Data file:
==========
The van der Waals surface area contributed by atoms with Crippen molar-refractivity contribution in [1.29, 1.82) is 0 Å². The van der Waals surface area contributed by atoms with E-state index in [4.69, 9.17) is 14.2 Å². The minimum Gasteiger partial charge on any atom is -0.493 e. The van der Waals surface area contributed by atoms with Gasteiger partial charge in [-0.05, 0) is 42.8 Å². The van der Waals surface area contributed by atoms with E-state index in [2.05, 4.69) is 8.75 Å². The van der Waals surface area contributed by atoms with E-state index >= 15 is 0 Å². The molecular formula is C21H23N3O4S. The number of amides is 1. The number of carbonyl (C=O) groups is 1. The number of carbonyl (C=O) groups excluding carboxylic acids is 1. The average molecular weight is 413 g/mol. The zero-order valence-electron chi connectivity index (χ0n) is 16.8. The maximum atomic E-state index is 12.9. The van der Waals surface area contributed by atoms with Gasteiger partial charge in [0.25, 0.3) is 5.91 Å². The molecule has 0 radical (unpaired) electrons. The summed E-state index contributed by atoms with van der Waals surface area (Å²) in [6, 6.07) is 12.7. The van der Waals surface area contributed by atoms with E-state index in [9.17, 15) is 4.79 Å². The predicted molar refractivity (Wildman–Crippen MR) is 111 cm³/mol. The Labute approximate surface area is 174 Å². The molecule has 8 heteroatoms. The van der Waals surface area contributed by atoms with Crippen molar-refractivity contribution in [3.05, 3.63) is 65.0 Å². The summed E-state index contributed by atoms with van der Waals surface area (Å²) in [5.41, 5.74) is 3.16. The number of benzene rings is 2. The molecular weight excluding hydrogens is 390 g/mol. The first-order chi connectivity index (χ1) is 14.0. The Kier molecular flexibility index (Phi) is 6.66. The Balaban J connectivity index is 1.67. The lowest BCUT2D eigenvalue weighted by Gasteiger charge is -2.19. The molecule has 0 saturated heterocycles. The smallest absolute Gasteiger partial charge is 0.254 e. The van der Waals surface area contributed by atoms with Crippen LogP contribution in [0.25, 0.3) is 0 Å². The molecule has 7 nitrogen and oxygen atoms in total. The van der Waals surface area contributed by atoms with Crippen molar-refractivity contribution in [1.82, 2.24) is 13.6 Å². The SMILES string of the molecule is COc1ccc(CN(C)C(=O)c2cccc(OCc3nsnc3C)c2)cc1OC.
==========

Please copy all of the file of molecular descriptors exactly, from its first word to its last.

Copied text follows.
The van der Waals surface area contributed by atoms with Crippen molar-refractivity contribution in [1.29, 1.82) is 0 Å². The van der Waals surface area contributed by atoms with E-state index in [4.69, 9.17) is 14.2 Å². The minimum Gasteiger partial charge on any atom is -0.493 e. The van der Waals surface area contributed by atoms with Gasteiger partial charge in [-0.05, 0) is 42.8 Å². The van der Waals surface area contributed by atoms with E-state index in [2.05, 4.69) is 8.75 Å². The van der Waals surface area contributed by atoms with E-state index >= 15 is 0 Å². The molecular formula is C21H23N3O4S. The number of amides is 1. The number of carbonyl (C=O) groups is 1. The number of carbonyl (C=O) groups excluding carboxylic acids is 1. The average molecular weight is 413 g/mol. The zero-order valence-electron chi connectivity index (χ0n) is 16.8. The maximum atomic E-state index is 12.9. The van der Waals surface area contributed by atoms with Gasteiger partial charge in [0.25, 0.3) is 5.91 Å². The molecule has 0 radical (unpaired) electrons. The summed E-state index contributed by atoms with van der Waals surface area (Å²) in [6, 6.07) is 12.7. The van der Waals surface area contributed by atoms with E-state index in [9.17, 15) is 4.79 Å². The predicted molar refractivity (Wildman–Crippen MR) is 111 cm³/mol. The Labute approximate surface area is 174 Å². The molecule has 8 heteroatoms. The van der Waals surface area contributed by atoms with Crippen molar-refractivity contribution in [3.05, 3.63) is 65.0 Å². The summed E-state index contributed by atoms with van der Waals surface area (Å²) in [5.41, 5.74) is 3.16. The number of benzene rings is 2. The molecular weight excluding hydrogens is 390 g/mol. The first-order chi connectivity index (χ1) is 14.0. The Kier molecular flexibility index (Phi) is 6.66. The Balaban J connectivity index is 1.67. The lowest BCUT2D eigenvalue weighted by Gasteiger charge is -2.19. The molecule has 0 saturated heterocycles. The smallest absolute Gasteiger partial charge is 0.254 e. The van der Waals surface area contributed by atoms with Crippen LogP contribution in [0.25, 0.3) is 0 Å². The molecule has 7 nitrogen and oxygen atoms in total. The van der Waals surface area contributed by atoms with Crippen molar-refractivity contribution in [1.82, 2.24) is 13.6 Å². The SMILES string of the molecule is COc1ccc(CN(C)C(=O)c2cccc(OCc3nsnc3C)c2)cc1OC.